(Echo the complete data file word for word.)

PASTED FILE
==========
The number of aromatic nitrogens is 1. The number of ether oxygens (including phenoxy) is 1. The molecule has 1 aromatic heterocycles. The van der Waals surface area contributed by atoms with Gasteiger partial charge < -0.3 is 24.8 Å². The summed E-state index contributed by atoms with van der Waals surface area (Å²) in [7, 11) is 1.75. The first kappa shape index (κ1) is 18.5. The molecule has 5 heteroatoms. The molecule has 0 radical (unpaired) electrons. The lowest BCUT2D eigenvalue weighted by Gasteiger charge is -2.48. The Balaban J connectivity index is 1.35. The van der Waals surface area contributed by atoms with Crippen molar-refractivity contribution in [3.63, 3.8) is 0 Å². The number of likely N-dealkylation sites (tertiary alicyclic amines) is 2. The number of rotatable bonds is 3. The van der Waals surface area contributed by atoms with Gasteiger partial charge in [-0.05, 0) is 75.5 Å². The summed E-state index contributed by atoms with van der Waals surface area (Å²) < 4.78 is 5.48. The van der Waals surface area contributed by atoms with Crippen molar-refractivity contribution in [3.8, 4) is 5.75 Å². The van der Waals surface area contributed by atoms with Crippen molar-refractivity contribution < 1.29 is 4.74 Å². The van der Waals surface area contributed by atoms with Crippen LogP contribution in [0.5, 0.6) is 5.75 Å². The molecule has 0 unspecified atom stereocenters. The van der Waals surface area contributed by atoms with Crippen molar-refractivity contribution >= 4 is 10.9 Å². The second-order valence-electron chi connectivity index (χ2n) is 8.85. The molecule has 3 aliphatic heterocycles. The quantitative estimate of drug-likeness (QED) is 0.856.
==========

The number of aromatic nitrogens is 1. The number of ether oxygens (including phenoxy) is 1. The molecule has 1 aromatic heterocycles. The van der Waals surface area contributed by atoms with Gasteiger partial charge < -0.3 is 24.8 Å². The summed E-state index contributed by atoms with van der Waals surface area (Å²) in [7, 11) is 1.75. The first kappa shape index (κ1) is 18.5. The molecule has 5 heteroatoms. The molecule has 0 radical (unpaired) electrons. The lowest BCUT2D eigenvalue weighted by Gasteiger charge is -2.48. The Balaban J connectivity index is 1.35. The van der Waals surface area contributed by atoms with Crippen molar-refractivity contribution in [3.63, 3.8) is 0 Å². The number of likely N-dealkylation sites (tertiary alicyclic amines) is 2. The number of rotatable bonds is 3. The van der Waals surface area contributed by atoms with Gasteiger partial charge in [-0.05, 0) is 75.5 Å². The summed E-state index contributed by atoms with van der Waals surface area (Å²) < 4.78 is 5.48. The van der Waals surface area contributed by atoms with Crippen molar-refractivity contribution in [3.8, 4) is 5.75 Å². The van der Waals surface area contributed by atoms with Crippen molar-refractivity contribution < 1.29 is 4.74 Å². The van der Waals surface area contributed by atoms with Crippen LogP contribution in [0.5, 0.6) is 5.75 Å². The molecule has 0 unspecified atom stereocenters. The van der Waals surface area contributed by atoms with Crippen molar-refractivity contribution >= 4 is 10.9 Å². The second-order valence-electron chi connectivity index (χ2n) is 8.85. The molecule has 3 aliphatic heterocycles. The quantitative estimate of drug-likeness (QED) is 0.856.